Innovation firm Cactus explores how the workplace can evolve through holistic, personalized experiences built around user bio-markers and health data. The company’s Miami project exhibits a new model for healthcare centers—the workplace for medical professionals—in which patients become the drivers of their own health. (The video featured is of their Lab100 project).
The five-day Workplace Innovation Summit 2020 launched by Design Museum Foundation—Dec 7-11—offers a virtual meeting place for design professionals with four formats: presentations, workshops, live podcast recordings and networking sessions.
In the presentation “Health Data as the Next Office Ergonomics”, representatives of innovation firm Cactus discussed how health data is the new raw material for designers and how to utilize cutting-edge technology to promote wellness.
“We launched [Cactus] to design work at the intersection of physical space and digital space,” said Noah Waxman, Head of Strategy and Cofounder, Cactus. “We believe that healthcare, technology and workplace spaces are colliding, regardless, and we wanted to be the first design studio to focus on that.”
Noah Waxman spoke about the future of healthcare. He started by asking viewers to imagine a place where we could go to improve our abilities, vitality, longevity and happiness—such a place, today, could be called a healthcare facility. For Noah Waxman, this place is science fiction and resembles a spaceship where there’s augmented reality and holograms. In reality, the healthcare center where he goes is “depressing and not inspiring”.
“It doesn’t inspire me to think about what is possible with my mind and body. It’s certainly not a place I think of as a space where I learn much of anything.”
He isn’t alone. In the US, the majority of Americans are most disappointed in healthcare spaces, second only to airlines, according to a poll done in 2019.
“81% of recent consumers pulled in 2019 are unsatisfied with the experience and 86% report they’re looking for customer experience and will pay more for that.”
Some of the main reasons for such high dissatisfaction, according to Noah Waxman, are that data has been locked up into antiquated healthcare systems, and APIs have been nonexistent or nonpublic; as a result of those two reasons, custom software to do what we want—like Uber and Netflix—is extremely expensive.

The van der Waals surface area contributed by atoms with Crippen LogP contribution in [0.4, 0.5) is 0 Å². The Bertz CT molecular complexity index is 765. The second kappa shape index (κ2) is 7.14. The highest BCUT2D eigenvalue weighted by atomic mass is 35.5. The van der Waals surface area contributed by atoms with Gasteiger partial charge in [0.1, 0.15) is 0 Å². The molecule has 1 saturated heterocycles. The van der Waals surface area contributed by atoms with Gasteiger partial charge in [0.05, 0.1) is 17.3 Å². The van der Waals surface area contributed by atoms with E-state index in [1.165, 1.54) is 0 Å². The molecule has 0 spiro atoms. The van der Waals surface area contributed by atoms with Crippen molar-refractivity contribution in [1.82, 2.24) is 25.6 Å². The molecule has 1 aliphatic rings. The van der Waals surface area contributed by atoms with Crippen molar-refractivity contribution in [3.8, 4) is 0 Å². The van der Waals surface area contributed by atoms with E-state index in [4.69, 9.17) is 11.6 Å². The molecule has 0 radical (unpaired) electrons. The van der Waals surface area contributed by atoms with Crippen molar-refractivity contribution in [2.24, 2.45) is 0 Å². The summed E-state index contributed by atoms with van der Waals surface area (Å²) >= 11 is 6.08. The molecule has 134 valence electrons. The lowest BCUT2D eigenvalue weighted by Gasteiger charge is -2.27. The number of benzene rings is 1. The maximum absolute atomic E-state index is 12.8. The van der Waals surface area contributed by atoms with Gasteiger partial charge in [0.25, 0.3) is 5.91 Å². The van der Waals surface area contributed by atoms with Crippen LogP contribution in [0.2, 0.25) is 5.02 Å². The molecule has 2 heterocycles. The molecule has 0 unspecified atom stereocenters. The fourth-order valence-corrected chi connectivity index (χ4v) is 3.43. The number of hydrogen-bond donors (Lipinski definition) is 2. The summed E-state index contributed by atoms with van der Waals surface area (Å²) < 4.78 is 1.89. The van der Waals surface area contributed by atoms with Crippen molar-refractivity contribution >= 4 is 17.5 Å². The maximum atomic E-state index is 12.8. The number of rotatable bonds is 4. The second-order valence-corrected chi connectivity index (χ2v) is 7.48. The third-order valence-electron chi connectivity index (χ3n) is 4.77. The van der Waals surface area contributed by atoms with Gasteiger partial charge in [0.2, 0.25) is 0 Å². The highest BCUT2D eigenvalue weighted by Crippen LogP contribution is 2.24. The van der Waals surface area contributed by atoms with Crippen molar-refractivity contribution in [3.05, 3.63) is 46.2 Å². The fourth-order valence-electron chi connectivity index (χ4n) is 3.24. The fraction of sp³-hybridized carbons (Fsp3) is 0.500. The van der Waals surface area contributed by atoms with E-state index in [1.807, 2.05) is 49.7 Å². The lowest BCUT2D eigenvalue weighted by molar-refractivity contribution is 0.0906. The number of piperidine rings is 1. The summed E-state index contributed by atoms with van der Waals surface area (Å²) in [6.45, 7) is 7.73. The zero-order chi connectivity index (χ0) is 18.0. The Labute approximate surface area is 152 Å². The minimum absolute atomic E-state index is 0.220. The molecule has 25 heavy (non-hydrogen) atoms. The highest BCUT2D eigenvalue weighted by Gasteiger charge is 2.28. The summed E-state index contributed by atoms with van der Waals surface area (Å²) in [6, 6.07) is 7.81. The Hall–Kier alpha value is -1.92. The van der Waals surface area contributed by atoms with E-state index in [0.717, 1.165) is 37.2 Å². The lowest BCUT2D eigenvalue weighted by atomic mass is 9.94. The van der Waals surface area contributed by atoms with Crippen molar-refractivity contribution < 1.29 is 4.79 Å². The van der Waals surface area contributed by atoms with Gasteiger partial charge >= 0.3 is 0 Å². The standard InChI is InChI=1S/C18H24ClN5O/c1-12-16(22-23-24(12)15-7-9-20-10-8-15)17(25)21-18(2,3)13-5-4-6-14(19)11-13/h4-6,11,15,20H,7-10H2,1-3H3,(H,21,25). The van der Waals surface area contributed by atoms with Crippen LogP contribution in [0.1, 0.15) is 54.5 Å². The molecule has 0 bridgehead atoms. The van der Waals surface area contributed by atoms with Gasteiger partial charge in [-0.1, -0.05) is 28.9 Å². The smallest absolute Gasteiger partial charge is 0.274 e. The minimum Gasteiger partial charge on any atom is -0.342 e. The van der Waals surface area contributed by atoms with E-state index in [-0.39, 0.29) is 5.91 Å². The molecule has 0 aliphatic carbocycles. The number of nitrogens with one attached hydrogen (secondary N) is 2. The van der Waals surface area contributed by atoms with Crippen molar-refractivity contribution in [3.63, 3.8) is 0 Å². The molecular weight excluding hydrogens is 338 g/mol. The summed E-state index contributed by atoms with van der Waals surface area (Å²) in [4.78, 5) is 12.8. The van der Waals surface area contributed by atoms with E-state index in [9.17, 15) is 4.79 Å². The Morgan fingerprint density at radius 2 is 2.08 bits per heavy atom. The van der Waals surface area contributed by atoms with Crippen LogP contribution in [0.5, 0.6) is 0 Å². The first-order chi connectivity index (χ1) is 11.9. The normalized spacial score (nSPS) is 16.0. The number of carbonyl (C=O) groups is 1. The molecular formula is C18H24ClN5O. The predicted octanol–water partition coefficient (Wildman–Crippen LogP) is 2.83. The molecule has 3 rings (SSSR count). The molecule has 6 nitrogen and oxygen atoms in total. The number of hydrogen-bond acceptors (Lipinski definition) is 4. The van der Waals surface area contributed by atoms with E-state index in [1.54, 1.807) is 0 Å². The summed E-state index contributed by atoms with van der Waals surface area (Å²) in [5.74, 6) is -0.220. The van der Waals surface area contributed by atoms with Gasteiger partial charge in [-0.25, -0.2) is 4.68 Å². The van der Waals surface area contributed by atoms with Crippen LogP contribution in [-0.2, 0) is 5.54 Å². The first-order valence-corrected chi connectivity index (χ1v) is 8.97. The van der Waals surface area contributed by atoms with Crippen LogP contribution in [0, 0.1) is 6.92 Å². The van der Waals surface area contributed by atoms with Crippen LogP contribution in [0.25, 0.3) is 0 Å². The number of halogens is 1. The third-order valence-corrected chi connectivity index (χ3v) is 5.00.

“Physical sensors that measure our bodies are very hard to get, and designers have not been factored into healthcare design. Patients and designers have been woefully absent from the design process. The cool thing is, though, that that’s changing now.”
It’s changing really quickly, he said. Data is proliferating.
“We’re talking from 2019 to 2020, massive change. From 2020 to 2025, it’s going to be a whole new world in terms of your and my access to data about our bodies. APIs that access the storage of that data will proliferate which will allow more programmers to access it. Custom software has become democratized, sensors are getting cheaper—most of us at this point wear wearables or at least have access through smartphones in our pockets.”
He continued by saying that patients are more frequently at the focal point during the design phase and more designers are involved. Although this is all positive, there’s still more to be done in order for healthcare spaces to become highly satisfactory.
The change that needs to happen, in his opinion, comes in a package of four words: engaging, empowering, personal and fun.
It needs to be engaging. People aren’t meant to be cogged in a machine, no matter how important it is for hospitals to function, he said. It’s not how we want patients to be treated. As patients become engaged in their own healthcare, by being properly informed and being the center of the experience, they feel empowered.
As the concept of precision medicine circulates the globe, we realize how important individuality is and why the experience needs to be personal.
“What’s true for you isn’t true for me even if we have the exact same diagnosis. The other factors that make us who we are should play a role in the types of information we get, types of spaces we occupy.”
And while the word “fun” isn’t what we’d expect to hear, it certainly is key to creating a positive atmosphere, to healing through positive energy.
“Let’s make it interesting and fun.”
In the rendering of the tower project in Miami, in which there will be residences, a hotel and a healthcare center called “the center of health and performance”, Cactus shows how combining hospitality and healthcare can benefit patients. The healthcare hotel is set to open in 2023-2024 and has multiple options including fitness, spa treatments, stretching, nutrition, mental health etc.
“Consumers, patients in this case, are given a chance to navigate through multiple options of how to make themselves feel better, perform better, look better, solve ailments. The answer to making a space like that doesn’t come down to making it look awesome; it’s trying to imagine what the digital layer of the physical world should be. What we want as a patient is there to be profound storytelling tools. You want to know what’s going on throughout your entire experience.”